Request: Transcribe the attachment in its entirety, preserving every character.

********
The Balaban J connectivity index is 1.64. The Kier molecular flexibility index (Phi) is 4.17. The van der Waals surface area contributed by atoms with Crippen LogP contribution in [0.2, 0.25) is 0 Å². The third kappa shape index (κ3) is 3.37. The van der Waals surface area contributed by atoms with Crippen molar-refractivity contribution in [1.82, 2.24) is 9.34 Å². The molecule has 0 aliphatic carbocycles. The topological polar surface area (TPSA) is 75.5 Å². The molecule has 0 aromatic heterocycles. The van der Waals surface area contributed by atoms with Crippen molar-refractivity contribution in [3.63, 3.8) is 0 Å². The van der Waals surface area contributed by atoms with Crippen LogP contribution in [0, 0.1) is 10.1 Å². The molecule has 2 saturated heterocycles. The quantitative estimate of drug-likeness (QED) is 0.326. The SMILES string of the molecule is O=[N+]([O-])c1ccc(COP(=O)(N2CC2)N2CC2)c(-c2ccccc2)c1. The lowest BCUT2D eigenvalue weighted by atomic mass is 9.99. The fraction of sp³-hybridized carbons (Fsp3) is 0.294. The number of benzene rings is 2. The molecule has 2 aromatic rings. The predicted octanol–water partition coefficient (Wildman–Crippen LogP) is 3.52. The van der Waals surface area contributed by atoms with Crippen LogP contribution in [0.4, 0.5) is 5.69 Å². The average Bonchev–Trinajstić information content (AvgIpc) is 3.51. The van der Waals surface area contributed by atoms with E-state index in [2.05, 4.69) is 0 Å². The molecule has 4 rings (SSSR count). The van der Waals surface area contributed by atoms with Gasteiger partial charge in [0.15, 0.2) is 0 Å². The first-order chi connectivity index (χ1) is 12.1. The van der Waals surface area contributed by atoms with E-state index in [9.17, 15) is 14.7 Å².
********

The Balaban J connectivity index is 1.64. The Kier molecular flexibility index (Phi) is 4.17. The van der Waals surface area contributed by atoms with Crippen LogP contribution in [0.2, 0.25) is 0 Å². The third kappa shape index (κ3) is 3.37. The van der Waals surface area contributed by atoms with Crippen molar-refractivity contribution in [1.82, 2.24) is 9.34 Å². The molecule has 0 aliphatic carbocycles. The topological polar surface area (TPSA) is 75.5 Å². The molecule has 0 aromatic heterocycles. The van der Waals surface area contributed by atoms with Crippen molar-refractivity contribution in [3.63, 3.8) is 0 Å². The van der Waals surface area contributed by atoms with Crippen LogP contribution in [0, 0.1) is 10.1 Å². The molecule has 2 saturated heterocycles. The quantitative estimate of drug-likeness (QED) is 0.326. The SMILES string of the molecule is O=[N+]([O-])c1ccc(COP(=O)(N2CC2)N2CC2)c(-c2ccccc2)c1. The lowest BCUT2D eigenvalue weighted by atomic mass is 9.99. The fraction of sp³-hybridized carbons (Fsp3) is 0.294. The number of benzene rings is 2. The molecule has 2 aromatic rings. The predicted octanol–water partition coefficient (Wildman–Crippen LogP) is 3.52. The van der Waals surface area contributed by atoms with Crippen LogP contribution in [0.4, 0.5) is 5.69 Å². The average Bonchev–Trinajstić information content (AvgIpc) is 3.51. The van der Waals surface area contributed by atoms with E-state index in [2.05, 4.69) is 0 Å². The molecule has 4 rings (SSSR count). The van der Waals surface area contributed by atoms with Gasteiger partial charge in [0.15, 0.2) is 0 Å². The first-order chi connectivity index (χ1) is 12.1. The van der Waals surface area contributed by atoms with E-state index in [9.17, 15) is 14.7 Å².